I talked to a sales guy the other day, one of the better ones. Not only was he forthcoming, helpful, and charming, he was knowledgable and experienced; a rare breed. I had been out of this vendor's loop for a bit and asked what was going on; he mentioned all kinds of things he thought I'd be interested in, including a big cloud push for the vendor's software. Great. I segued into software appliances and he told me they were dead. Not limping, not re-purposed - DEAD.

From a techie's point of view (which is, to be fair, not the same as a salesman's) I see these as points along a continuum, or at least pre-requisite. "The Cloud" is all about ecomomies of scale, and industrialisation of information technology. In order to achieve the desired outcomes from The Cloud, standardisation and mechanisation are pre-requisites. A software applicance is a standardised "unit" (when properly built), an abstraction of an underlying mechanisation, it's the thing you want in The Cloud.

Amazon knows this, rPath knows this, VMware knows this, and Google has been doing this implicitly (as have all big web shops) since its inception; but the commentariat seem to have completely missed it, the analysts have missed it, and most of the vendors have missed it. It's a joke.

The Cloud is only a cloud while the hard bits are hidden. When the hard bits start peeking out, The Cloud becomes The Mess. When the hard bits get hidden, you're running someone else's software, on someone else's hardware (or your own - pick a public or private cloud as suits you), and we all become a lot more happier with the result.

The Cloud == Appliances.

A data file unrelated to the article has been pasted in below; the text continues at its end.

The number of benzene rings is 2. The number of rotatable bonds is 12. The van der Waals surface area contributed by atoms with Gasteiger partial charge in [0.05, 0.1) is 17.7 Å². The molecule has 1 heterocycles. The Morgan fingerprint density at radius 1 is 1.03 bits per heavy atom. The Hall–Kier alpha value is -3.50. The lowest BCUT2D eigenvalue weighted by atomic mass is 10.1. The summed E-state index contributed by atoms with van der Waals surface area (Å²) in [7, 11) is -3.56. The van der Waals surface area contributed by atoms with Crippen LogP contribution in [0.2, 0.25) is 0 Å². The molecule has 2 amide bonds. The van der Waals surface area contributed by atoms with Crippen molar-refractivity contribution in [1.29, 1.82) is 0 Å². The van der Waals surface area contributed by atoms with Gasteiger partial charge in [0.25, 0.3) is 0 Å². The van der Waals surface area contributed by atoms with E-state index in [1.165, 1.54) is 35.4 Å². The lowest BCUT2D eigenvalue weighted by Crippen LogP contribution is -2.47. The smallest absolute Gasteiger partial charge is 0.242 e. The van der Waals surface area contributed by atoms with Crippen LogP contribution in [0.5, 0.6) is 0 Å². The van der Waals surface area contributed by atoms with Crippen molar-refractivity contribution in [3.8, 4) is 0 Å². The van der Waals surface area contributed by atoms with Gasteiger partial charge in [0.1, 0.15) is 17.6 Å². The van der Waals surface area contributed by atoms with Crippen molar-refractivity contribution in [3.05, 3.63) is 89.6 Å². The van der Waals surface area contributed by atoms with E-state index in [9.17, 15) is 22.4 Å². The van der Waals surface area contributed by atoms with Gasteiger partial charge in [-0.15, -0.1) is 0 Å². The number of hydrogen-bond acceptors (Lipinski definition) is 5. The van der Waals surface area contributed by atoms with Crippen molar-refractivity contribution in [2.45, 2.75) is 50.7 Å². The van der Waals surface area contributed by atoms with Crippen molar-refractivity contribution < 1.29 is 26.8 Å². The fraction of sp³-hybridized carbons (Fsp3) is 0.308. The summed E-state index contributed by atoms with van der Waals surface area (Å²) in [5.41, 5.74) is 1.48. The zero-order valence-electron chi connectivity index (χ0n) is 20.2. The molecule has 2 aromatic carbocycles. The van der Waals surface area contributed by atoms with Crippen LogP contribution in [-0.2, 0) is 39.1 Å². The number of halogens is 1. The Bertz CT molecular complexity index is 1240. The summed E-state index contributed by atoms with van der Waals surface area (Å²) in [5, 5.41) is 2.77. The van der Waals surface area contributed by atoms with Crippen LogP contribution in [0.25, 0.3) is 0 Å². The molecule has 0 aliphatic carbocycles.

Thursday, February 03, 2011

TIBCO fiddles

In brief:
  1. When fiddling with TIBCO Software, use an OpenSUSE virtual machine, it hurts less.
  2. Oracle XE is very handy for fiddling with TIBCO software - Here's a great web page explaining how to set it up on OpenSUSE -
  3. Give your VM about 2GB RAM, or more.
  4. Create a different Unix user for each 'build' (ActiveMatrix v2 suite, ActiveMatrix v3 suite, BusinessWorks/Administrator suite, etc.). Don't let them read/write to each other's files, ever.
  5. Do not install gcj, OpenJDK, or anything remotely like Java and not made by Sun and/or Oracle.

Wednesday, January 05, 2011

Further Time Machine-esque behaviour

My earlier post on Time Machine-esque backups ( )  has some useful links for getting regular differential backups going. However, it can be done more neatly, particularly when it come to Windows, and I've come across a nifty solution here

This approach requires the vshadow.exe application, which is its own can of worms. Typically, vshadow ships with a/the Windows SDK - ServerFault has some info ( ) which suggests getting the Vista era SDK (v6.1, from ). You will only need to install the "Win32 Developer Tools" component; you can ignore everything else.

Using VSS (Volume Shadow Service) will allow an internally-consistent copy to be made of a Windows drive. All I then need to do is port the script here ( ) to Windows. I could use the script to push the image onto the file server, where it can update SVN repository (a physical backup, for bare metal recovery). Handling the (Windows) shadow drive can be achieved using the Windows-native 'dd' from . The same dd tool can be used for an 'easy' recovery. If I get this right, it should be Windows native, and easy to install/maintain.

A separate job will pick out user directories for the Time Machine treatment (more of a logical backup, also on my file server, for basic file recovery) via the mercifully short script I previously linked to, thus:

Technically, I could use Zumastor/ddsnap on the file server to get snapshots/revisions, and I still might...